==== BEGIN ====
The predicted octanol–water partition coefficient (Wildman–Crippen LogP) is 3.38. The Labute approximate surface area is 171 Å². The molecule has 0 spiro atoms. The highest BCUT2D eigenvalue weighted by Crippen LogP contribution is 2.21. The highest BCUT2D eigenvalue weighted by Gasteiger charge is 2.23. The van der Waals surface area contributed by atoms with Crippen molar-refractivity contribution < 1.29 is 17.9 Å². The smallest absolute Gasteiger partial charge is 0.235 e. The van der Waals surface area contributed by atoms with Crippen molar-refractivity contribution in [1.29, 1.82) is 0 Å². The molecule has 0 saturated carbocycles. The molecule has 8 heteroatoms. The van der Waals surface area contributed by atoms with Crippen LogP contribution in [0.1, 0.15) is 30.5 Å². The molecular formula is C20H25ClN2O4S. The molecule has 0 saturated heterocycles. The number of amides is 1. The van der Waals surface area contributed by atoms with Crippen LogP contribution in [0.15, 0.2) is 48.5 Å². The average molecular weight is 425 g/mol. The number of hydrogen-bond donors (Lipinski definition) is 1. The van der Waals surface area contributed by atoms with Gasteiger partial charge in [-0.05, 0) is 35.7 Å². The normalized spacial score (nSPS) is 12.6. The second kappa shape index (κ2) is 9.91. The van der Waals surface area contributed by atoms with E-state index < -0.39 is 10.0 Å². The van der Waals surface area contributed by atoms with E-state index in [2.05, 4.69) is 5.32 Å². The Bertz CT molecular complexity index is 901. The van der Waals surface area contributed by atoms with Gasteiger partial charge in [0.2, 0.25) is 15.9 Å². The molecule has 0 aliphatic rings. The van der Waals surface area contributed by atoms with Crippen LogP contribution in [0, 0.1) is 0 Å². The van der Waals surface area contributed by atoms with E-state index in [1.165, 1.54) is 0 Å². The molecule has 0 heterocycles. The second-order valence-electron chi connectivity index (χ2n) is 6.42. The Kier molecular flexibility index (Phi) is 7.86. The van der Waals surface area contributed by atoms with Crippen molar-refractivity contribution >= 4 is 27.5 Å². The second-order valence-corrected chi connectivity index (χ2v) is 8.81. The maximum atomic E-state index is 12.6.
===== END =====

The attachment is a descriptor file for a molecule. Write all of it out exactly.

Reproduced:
The predicted octanol–water partition coefficient (Wildman–Crippen LogP) is 3.38. The Labute approximate surface area is 171 Å². The molecule has 0 spiro atoms. The highest BCUT2D eigenvalue weighted by Crippen LogP contribution is 2.21. The highest BCUT2D eigenvalue weighted by Gasteiger charge is 2.23. The van der Waals surface area contributed by atoms with Crippen molar-refractivity contribution < 1.29 is 17.9 Å². The smallest absolute Gasteiger partial charge is 0.235 e. The van der Waals surface area contributed by atoms with Crippen molar-refractivity contribution in [1.29, 1.82) is 0 Å². The molecule has 0 saturated carbocycles. The molecule has 8 heteroatoms. The van der Waals surface area contributed by atoms with Crippen LogP contribution in [0.1, 0.15) is 30.5 Å². The molecular formula is C20H25ClN2O4S. The molecule has 0 saturated heterocycles. The number of amides is 1. The van der Waals surface area contributed by atoms with Crippen LogP contribution in [0.15, 0.2) is 48.5 Å². The average molecular weight is 425 g/mol. The number of hydrogen-bond donors (Lipinski definition) is 1. The van der Waals surface area contributed by atoms with Gasteiger partial charge in [-0.05, 0) is 35.7 Å². The normalized spacial score (nSPS) is 12.6. The second kappa shape index (κ2) is 9.91. The van der Waals surface area contributed by atoms with E-state index < -0.39 is 10.0 Å². The van der Waals surface area contributed by atoms with E-state index in [2.05, 4.69) is 5.32 Å². The Bertz CT molecular complexity index is 901. The van der Waals surface area contributed by atoms with Gasteiger partial charge in [0.2, 0.25) is 15.9 Å². The molecule has 0 aliphatic rings. The van der Waals surface area contributed by atoms with Crippen LogP contribution in [0, 0.1) is 0 Å². The van der Waals surface area contributed by atoms with E-state index in [1.165, 1.54) is 0 Å². The molecule has 0 heterocycles. The second-order valence-electron chi connectivity index (χ2n) is 6.42. The Kier molecular flexibility index (Phi) is 7.86. The van der Waals surface area contributed by atoms with Crippen molar-refractivity contribution >= 4 is 27.5 Å². The second-order valence-corrected chi connectivity index (χ2v) is 8.81. The maximum atomic E-state index is 12.6.